So a couple of nights ago, he was watching BG and I was upstairs experimenting with a new singing persona, slapping on new make-up over old, taking pictures in the unflattering LED lighting of our john, and generally achieving the look of an aging drag queen. I went downstairs for something, and instead of blessed silence, I heard the hissing of water coming from somewhere it shouldn’t — namely, from under our kitchen cabinets. A pool was spreading toward the middle of the floor. 

Me: Joe!

Joe (lifting one side of headphones): Yeah?

Me: The kitchen is flooding.

Joe turned off the water and we sprang into action. My one regret is that no one was there to film a computer geek and a woman in a tiny top hat and corset get down on their hands and knees to mop up water with microfiber dog towels. 

That’s the best of the story. The hose from the water filter to the refrigerator water/ice dispenser had gotten crimped under a cabinet and worn through. Joe replaced it the next day, and I’m wondering if there’s money to be made by installing webcams all over the house. 

New review in Richmond Times-Dispatch

 

It’s short, so here’s the whole thing:

Scary messages in the soup, slugs in the bedroom, strange lights in the woods — and a painting that seems to age while its subject does not.

All that — which may have Oscar Wilde chuckling in the clouds — takes place in “The Portrait of Doreene Gray” (306 pages, Minotaur Books, $24.99), the second in Esri Allbritten’s series of Chihuahua mysteries featuring the staff of Tripping, a magazine devoted to the paranormal: editor Angus MacGregor, writer Michael Abernathy and photographer Suki Oota.

This time out, the three are off to Port Townsend, Wash., where rich, 58-year-old Doreene has put the painting by her twin sister, Maureene Pinter, up for sale. Determined to make a feature story out of the supposedly magical portrait, the journalists soon see the stakes elevated when death enters the picture. Meanwhile, Doreene’s Chihuahua, Gigi, finds herself depending on the kindness of strangers.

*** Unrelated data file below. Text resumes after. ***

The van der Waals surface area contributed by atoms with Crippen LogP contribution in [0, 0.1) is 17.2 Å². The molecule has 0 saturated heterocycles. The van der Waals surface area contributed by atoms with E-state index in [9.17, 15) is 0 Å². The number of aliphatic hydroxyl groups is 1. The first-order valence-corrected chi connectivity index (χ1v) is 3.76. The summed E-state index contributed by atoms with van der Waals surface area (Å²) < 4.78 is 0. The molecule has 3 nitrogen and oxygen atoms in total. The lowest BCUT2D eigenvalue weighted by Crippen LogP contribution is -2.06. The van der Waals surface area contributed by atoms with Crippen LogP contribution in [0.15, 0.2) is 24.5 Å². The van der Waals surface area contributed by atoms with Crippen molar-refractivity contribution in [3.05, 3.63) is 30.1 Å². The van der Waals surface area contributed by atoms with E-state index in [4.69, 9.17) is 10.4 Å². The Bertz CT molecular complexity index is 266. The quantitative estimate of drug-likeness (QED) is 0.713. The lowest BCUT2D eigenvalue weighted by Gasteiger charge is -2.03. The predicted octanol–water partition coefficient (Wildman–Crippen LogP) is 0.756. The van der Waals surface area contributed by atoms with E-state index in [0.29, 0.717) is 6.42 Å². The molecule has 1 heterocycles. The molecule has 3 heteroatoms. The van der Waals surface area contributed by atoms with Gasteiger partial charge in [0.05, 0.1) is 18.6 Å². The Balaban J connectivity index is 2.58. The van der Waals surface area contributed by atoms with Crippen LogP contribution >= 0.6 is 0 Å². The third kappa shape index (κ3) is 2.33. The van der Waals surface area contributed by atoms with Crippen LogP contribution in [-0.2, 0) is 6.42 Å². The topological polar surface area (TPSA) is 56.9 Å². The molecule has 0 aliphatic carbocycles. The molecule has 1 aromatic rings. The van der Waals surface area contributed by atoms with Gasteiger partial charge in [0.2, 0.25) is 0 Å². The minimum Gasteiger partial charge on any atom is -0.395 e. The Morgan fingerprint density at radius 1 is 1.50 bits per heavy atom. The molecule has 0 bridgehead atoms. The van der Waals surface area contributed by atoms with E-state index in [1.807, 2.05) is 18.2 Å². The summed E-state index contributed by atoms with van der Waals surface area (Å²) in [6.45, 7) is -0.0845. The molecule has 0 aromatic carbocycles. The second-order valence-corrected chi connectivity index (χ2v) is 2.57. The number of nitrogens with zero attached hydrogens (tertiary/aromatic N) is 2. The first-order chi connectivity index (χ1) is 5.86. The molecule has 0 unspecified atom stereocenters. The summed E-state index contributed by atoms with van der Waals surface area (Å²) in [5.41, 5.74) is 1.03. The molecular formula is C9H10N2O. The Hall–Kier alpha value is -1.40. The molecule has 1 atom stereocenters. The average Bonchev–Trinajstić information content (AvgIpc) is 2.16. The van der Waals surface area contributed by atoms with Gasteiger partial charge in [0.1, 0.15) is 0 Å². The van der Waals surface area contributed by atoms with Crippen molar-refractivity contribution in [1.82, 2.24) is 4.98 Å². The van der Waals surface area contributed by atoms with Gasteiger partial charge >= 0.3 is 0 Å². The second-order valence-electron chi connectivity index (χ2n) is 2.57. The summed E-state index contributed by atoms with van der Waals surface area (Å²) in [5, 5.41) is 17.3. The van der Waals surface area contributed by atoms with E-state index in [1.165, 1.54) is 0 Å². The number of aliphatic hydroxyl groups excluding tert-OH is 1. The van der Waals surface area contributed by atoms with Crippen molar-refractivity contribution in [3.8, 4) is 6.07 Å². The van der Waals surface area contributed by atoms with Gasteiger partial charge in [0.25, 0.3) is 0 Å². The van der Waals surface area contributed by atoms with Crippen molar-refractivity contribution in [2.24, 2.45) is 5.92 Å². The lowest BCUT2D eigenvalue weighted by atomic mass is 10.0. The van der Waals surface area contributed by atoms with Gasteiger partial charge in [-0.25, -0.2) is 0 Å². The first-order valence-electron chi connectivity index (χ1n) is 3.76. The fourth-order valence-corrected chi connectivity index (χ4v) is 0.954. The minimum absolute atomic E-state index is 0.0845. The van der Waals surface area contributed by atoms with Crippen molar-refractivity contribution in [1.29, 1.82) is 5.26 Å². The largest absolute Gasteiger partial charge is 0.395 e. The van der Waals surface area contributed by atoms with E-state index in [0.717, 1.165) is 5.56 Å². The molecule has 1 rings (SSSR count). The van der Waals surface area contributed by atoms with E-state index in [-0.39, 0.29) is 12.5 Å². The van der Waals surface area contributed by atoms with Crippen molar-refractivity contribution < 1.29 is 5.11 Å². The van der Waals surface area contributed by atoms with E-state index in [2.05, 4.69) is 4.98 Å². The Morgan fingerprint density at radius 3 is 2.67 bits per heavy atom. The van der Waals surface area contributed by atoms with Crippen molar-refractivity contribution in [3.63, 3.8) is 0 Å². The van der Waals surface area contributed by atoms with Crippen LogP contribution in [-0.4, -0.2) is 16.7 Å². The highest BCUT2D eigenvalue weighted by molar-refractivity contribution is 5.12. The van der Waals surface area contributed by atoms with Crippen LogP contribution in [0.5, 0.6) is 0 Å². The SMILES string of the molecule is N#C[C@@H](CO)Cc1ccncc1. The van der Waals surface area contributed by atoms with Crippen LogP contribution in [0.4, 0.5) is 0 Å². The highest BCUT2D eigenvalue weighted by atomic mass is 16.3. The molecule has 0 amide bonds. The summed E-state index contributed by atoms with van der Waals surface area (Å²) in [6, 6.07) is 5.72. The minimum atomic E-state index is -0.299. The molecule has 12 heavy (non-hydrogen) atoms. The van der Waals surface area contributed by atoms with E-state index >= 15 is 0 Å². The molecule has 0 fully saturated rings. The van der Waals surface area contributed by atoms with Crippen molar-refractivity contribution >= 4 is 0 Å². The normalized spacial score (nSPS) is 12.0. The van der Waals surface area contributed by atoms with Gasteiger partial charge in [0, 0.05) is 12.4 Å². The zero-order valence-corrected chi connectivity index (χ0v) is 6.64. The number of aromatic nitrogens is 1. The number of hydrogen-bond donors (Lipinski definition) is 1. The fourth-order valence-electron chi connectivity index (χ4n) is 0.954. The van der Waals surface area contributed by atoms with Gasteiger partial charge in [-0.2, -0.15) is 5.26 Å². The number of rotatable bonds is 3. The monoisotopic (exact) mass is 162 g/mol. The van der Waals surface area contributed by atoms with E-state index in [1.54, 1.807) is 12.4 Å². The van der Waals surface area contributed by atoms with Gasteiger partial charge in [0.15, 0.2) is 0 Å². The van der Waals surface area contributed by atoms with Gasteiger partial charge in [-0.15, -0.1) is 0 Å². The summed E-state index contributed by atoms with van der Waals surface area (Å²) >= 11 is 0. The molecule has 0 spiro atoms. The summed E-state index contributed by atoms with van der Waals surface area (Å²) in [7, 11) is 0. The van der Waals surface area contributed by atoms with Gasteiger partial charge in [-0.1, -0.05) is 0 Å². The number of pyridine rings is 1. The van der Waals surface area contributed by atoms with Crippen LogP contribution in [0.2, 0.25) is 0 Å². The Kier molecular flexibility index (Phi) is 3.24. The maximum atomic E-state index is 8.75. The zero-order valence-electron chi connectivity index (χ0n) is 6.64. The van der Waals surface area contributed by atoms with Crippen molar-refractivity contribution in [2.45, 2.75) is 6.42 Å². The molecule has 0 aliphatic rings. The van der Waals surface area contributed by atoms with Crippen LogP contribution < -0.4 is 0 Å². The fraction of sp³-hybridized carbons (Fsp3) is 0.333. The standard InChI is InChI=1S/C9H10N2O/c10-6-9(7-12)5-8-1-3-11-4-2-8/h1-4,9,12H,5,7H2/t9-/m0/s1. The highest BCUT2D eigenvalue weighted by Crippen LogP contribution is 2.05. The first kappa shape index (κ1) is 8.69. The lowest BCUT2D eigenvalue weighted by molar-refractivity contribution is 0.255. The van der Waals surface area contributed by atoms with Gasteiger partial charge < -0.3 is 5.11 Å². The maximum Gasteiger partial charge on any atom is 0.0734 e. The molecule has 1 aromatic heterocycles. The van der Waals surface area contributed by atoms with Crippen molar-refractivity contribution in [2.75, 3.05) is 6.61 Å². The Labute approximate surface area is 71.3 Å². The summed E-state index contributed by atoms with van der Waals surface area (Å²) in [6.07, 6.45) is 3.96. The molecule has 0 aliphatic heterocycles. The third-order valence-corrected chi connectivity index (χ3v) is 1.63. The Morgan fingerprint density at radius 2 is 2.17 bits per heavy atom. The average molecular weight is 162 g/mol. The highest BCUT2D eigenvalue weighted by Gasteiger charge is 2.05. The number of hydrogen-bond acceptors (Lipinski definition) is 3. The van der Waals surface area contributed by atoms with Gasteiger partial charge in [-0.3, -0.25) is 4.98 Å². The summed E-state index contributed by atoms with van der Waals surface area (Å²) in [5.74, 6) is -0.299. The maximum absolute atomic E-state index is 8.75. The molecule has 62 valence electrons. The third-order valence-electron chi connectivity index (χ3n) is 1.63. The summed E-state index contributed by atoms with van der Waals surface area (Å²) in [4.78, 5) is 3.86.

Clever and comical, Allbritten’s second outing is as entertaining as its predecessor, and the reader’s verdict on it is reached quickly: Aye, Chihuahua.

Yet another good writer/reviewer. I like “death enters the picture,” and I LOVE “Aye, Chihuhaua,” ’cause he spelled “Aye” the Scottish way, not the Mexican way. Clever. 

Here’s a link to the full article. He reviews four other books. 

 

An interview with the staff of Tripping Magazine.

Angus, Michael and Suki bring the banter to the Killer Characters blog today. It’s like a short bonus chapter of The Portrait of Doreene Gray. Come on over, ask them a question, suggest a location for a book, or tell about some inexplicable experience you’ve had, especially if it’s motel-related. 

Cliché – What’s the original meaning of that word?

It wasn’t until I read my own first line in a review of The Portrait of Doreene Gray that I realized I’d used one of the oldest writing tropes in the book.

Outside the darkened windows of Doreene Gray’s second floor bedroom, a squall buffeted the house and whistled across the gingerbread trimming.

Yup. I’d essentially written, “It was a dark and stormy night.”

Then I thought about the word “cliché,” and then I wondered what the heck it meant in the original French.

Wikipedia to the rescue.

The word is borrowed from French. In printing, a cliché was a printing plate cast from movable type. This is also called a stereotype.[6] When letters were set one at a time, it made sense to cast a phrase used repeatedly as a single slug of metal. “Cliché” came to mean such a ready-made phrase. Many authorities say that the French word “cliché” comes from the sound made when the molten stereotyping metal is poured onto the matrix to make a printing plate,[7][8][9] including the statement that it is a variant of cliquer, “to click”,[10] though some express doubt.[11][12]

Pretty interesting, non? Anyway, this is all by way of pointing out that there’s a new review for Portrait. Bonus points for her use of “inveigling.” Haven’t heard that word in ages